“At the corners right now, we have two freshmen, Andria Bledsoe at third and Andrea Loman at first, who have played those positions before,” Miller said. “Last year, Amy Laboe had never played first and Jarrah had never played third, so we had no experience in our lineup at those positions. This year, the biggest difference is Andria and Andrea’s aggressiveness and confidence level. They just know what to do in situations, because they’ve played there before.”
In the middle infield, Alkire returns to claim her starting position at shortstop, while the team’s third freshman in the infield, Alexis Madrid, will start at second base.
“Alexis has great hands, great footwork and consistency is a key for her,” Miller said. “She doesn’t make a lot of mistakes and she’s smart. You know she is going to be where she is supposed to be at the right time.”
While there will be changes in the infield, all three starters in the outfield, Lemire in left, junior co-captain Danielle Klayman in center and Kriech in right, all return.
“Last year we focused on getting our outfield ready for the season,” Miller said. “This year we’re moving onto bigger things, because they’re much more confident, their communication level is much higher and they just know what to do in situations.”
Off the bench, the Irish have a variety of different options, including outfielders Angie Grimmer and Sarah Kirkman and infielders Lisa Mattison and Rebecca Eimen. Miller also expects utility player Kas Hoag to play a big role in the team’s success.
“Kas is someone who puts everything on the line,” Miller says. “Kas plays with true passion for the team and Notre Dame, which is everything you want in a player, because you know that she’s going to go out and do whatever she can to help.”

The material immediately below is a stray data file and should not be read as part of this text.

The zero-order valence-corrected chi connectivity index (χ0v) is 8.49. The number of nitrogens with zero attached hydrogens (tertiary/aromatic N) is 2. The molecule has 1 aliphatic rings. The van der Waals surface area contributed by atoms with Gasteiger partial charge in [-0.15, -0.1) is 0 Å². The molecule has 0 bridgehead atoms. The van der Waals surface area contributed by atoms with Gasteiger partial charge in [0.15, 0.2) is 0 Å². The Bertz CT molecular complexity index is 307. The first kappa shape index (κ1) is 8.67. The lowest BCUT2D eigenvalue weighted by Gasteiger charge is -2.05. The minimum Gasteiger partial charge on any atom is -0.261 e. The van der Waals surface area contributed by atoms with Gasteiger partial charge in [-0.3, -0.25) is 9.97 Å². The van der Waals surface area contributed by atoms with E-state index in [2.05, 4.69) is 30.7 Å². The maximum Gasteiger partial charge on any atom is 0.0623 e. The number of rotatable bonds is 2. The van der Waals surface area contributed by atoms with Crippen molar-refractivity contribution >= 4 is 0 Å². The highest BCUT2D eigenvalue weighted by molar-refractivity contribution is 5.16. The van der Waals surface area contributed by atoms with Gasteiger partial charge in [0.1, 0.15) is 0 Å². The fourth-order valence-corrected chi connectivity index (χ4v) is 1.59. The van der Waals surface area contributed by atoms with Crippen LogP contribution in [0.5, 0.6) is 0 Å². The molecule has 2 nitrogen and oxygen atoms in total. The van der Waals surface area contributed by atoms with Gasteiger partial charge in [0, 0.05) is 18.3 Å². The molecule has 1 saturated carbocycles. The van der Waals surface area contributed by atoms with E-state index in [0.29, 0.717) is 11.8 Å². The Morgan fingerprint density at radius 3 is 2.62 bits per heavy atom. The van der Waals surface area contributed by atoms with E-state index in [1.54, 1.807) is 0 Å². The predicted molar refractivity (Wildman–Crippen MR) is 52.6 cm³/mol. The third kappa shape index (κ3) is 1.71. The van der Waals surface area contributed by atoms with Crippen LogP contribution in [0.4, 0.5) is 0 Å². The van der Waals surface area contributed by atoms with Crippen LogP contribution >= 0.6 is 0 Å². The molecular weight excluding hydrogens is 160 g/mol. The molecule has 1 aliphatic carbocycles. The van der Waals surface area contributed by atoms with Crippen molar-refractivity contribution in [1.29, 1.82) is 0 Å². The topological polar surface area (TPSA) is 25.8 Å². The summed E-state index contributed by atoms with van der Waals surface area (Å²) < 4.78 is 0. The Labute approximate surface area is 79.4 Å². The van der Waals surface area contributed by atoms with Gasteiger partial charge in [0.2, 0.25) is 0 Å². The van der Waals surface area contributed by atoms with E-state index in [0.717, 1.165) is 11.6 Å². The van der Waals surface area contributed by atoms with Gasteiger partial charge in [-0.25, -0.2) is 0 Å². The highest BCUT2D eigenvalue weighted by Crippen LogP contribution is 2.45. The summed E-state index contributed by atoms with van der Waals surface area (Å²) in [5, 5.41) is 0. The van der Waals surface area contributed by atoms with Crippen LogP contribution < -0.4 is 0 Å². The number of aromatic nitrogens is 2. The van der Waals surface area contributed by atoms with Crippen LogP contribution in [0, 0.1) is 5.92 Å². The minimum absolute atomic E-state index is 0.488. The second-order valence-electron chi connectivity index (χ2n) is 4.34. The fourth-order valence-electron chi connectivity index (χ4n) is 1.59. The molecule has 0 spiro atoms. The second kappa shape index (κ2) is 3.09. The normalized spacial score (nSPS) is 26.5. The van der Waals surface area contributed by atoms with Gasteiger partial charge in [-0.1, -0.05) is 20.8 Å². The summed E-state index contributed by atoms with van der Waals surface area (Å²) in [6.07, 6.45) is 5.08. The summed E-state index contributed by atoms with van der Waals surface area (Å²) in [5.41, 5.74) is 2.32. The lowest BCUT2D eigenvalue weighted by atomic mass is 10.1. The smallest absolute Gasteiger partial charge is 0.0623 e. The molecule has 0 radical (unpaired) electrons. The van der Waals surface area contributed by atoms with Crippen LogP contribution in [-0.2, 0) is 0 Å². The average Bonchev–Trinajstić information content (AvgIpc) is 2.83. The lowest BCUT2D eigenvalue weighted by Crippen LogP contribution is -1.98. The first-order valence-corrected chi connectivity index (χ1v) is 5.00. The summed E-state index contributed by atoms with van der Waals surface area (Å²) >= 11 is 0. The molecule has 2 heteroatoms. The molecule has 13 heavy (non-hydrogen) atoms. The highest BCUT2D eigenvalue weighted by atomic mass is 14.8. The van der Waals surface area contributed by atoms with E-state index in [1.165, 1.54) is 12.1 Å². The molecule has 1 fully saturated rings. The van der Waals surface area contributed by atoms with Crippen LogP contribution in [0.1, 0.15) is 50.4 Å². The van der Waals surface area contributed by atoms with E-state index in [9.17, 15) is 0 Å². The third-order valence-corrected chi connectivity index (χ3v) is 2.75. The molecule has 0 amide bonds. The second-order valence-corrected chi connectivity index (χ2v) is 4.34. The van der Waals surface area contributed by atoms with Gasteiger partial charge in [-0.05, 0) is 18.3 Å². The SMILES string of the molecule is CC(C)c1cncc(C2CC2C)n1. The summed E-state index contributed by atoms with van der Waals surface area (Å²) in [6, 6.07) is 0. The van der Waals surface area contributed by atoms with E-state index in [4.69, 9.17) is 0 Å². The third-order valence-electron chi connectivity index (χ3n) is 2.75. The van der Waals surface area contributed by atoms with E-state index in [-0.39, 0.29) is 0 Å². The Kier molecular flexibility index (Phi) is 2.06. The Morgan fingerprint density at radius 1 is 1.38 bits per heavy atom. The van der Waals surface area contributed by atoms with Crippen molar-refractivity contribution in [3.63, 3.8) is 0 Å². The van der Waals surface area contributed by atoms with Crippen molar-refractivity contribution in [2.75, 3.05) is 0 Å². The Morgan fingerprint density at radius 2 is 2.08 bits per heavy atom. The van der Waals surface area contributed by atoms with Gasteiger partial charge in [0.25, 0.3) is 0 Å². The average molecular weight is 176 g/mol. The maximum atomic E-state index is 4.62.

Offensively, the Irish bring back their top four hitters in Lemire (.351), Alkire (.345), Sharron and Myers. Lemire, Alkire, Myers and Kriech also contributed 18 of the team’s record 29 home runs in 1999, while the Irish led the BIG EAST Conference in both team batting average (.347) and runs per game (6.3).
“Our offense was strong last year, but we’re trying to get more variety this year,” Miller said. “We’re going to try to get more short game in with the long game and be more aggressive, because we have a lot more speed this season.”
The Irish begin the 2000 season with their usual rigorous tournament schedule. A trip to Las Vegas will be followed by tournaments in Arkansas and Bristol, Tenn., before the Irish head out west to the Kia Classic in Fullerton, Calif., which includes 11 of the country’s top 25 teams as ranked in the 2000 National Fastpitch Coaches Association (NFCA) preseason poll. A short trip to a six-team tournament at Purdue also is scheduled.
“We have a tough schedule, but we intentionally look for that,” Miller says. “Our goal is to win some of these preseason tournaments and not to just play in them. Our goal last year was to try to win one and we did. Our goal this year is to win more than one.”
Non-conference opponents DePaul and Illinois-Chicago will provide the Irish with mid-season challenges, but Miller and the Irish remain focused on their main goal, winning the BIG EAST and clinching a berth in the NCAA tournament.
“We try and mix DePaul and UIC in the middle of our schedule, but that’s not our priority. Our priority is to win a conference championship.”
In the BIG EAST, the Irish expect to receive challenges from Boston College, which returns all but one starter, Connecticut, 1999 BIG EAST runner-up Seton Hall and Villanova.
“The team has set some very high goals and they’re focused on achieving those goals,” Miller says. “Right now, they’re doing those things that you have to do to achieve those goals and make them realistic.”